Refugee influx faced by Germany will be almost twice the official estimate, according to leaked government figures
With each migrant having an estimated four to eight family members that could be permitted to enter, the total number resettled could ultimately top seven million.
The figure is drastically higher than the official estimate, that Germany will host 800,000 asylum-seekers this year, and could lead to further pressure on Angela Merkel over her refugee policy.
Photo: Zoltan Balogh/EPA
It will also shock EU leaders, some of whom have criticised Germany’s willingness to accept large numbers of refugees who they say could eventually end up in other countries under freedom of movement rules.
But the EU is also meanwhile discussing a proposal to offer another half a million Syrians asylum in Europe by airlifting them direct from Turkey, in a bid to stem the flow of refugees risking their lives making the dangerous sea crossing to Greece and Italy.
That is thought to be among the ideas put forward as part of a package of measures to encourage President Recep Tayyip Erdogan of Turkey, who met EU leaders in Brussels yesterday, to tighten border controls.
The German government has not confirmed the new asylum estimate. Sigmar Gabriel, the vice-chancellor, has previously conceded that the official figure of 800,000 may be too low.
“For the fourth quarter, we now expect 7,000 to 10,000 illegal border crossings a day,” the classified government report, leaked to Bild newspaper, reads.
“This high number of asylum-seekers threatens to be an extreme burden on state and local governments.” The report warns of a possible “breakdown of supplies”.
Mrs Merkel has come under increasing pressure over her refugee policy in recent days, after an opinion poll showed her personal approval rating had dropped to its lowest level in four years.
Thousands of people took to the streets in eastern Germany to protest against the influx over the weekend, and a refugee shelter was set on fire in the latest in a series of arson attacks.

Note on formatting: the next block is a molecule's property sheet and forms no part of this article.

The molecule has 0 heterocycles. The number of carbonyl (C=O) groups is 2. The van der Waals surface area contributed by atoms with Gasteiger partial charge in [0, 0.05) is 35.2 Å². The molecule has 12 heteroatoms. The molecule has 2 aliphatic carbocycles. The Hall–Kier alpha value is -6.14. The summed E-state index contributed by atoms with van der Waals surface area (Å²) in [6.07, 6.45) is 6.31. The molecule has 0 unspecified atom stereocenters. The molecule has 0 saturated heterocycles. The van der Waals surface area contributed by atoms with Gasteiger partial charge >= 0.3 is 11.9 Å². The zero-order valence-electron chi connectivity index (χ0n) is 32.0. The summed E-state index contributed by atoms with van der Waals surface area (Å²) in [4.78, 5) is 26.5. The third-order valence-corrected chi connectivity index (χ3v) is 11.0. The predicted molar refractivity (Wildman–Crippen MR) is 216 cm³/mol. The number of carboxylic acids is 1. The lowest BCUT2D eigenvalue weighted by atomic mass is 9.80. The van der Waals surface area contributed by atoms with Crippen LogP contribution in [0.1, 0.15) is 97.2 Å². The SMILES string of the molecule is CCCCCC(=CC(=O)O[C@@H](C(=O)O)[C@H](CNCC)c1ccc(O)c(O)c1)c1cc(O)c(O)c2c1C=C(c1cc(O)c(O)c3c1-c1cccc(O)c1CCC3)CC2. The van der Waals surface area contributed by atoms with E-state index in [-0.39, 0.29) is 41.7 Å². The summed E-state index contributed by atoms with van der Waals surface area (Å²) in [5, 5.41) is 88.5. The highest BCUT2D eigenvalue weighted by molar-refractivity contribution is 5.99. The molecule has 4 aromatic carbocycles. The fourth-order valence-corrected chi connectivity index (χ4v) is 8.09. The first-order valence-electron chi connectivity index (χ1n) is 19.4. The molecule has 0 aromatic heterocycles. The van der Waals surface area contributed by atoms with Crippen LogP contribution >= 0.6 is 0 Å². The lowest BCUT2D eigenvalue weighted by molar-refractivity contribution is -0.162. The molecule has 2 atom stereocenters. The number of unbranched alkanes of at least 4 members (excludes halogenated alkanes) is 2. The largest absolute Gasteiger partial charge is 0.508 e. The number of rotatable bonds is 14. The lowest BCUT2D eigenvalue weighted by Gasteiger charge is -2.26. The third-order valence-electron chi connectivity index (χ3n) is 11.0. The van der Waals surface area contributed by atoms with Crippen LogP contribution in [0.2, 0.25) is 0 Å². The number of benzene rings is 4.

Some 2,500 people formed a “living border” in Sebnitz, on the border with the Czech Republic.
Photo: Markus Schreiber/AP
But Mrs Merkel remained defiant, insisting that Germany could cope. “I would make the same decision again, that’s what matters,” she told DLF radio when asked about her announcement on September 4 that Germany would take in tens of thousands of refugees who were stranded in Hungary at the time.
“It was clear to me they were having a very difficult stay on the way, and they’d faced great danger before that – we all saw the terrible picture of the dead boy in Turkey and we were all shocked by it.”
In the days immediately after Mrs Merkel’s announcement there were emotional scenes as crowds of Germans greeted refugees arriving at Munch station with cheering and songs.
But in the weeks that followed cities across the country complained they were overwhelmed and the government reimposed border controls.
Refugees are still allowed across, but the government has admitted police are struggling to distinguish genuine refugees from economic migrants.
The European Commission has blocked a proposal by Thomas de Maiziere, the German interior minister, to set up airport-style transit zones on the border with Austria.
Mr de Maiziere called on Monday night for the German government to restrict the number of refugees coming to the country, adding pressure on Mrs Merkel.
“We have to limit the numbers and find the right balance,” said Mr de Maiziere. “Our capabilities are limited.”
EU officials meanwhile claim the Turkish authorities have stopped just 50,000 of the 350,000 refugees who may have tried to make the journey on to Greece since January.
Donald Tusk, the president of the European Council who met Mr Erdogan yesterday, said he expected Turkey to act. “Europe has to manage its border better. We expect Turkey to do the same,” he said.
EU sources said they were looking at offering to relocated a number “in the order of magnitude” of 500,000 Syrian refugees.
That could reignite a blistering row among member states, given the opposition from a vocal minority to the plan, now passed, to find places for 160,000 people already inside the EU. The EU has so far taken in just 22,000 people by direct relocation from countries neighbouring Syria.
In another overture to Mr Erdogan, Mr Tusk said he would consider proposals to use the military to create a “safe zone” within Syria to absorb refugees – something officials think far-fetched given likely opposition from Russia.
He also said that more financial assistance was on the table.
Turkish officials say they have spent $7.5 billion on hosting refugees but have been offered just $417 million in aid from UN, EU and other international donors. Many refugees are also travelling to find education for their children – of an estimated 650,000 Syrian refugees who are children, only around 220,000 are receiving any form of schooling, according to Turkish government figures.
In a boost to Mr Erdogan ahead of Turkish parliamentary elections next month, Jean-Claude Juncker, the head of the European Council, said he was “strongly in favour” of speeding up a deal that will allow Turkey’s 75 million people to travel to Europe without visas.
Sources said the visas were “linked” to Turkey controlling its borders.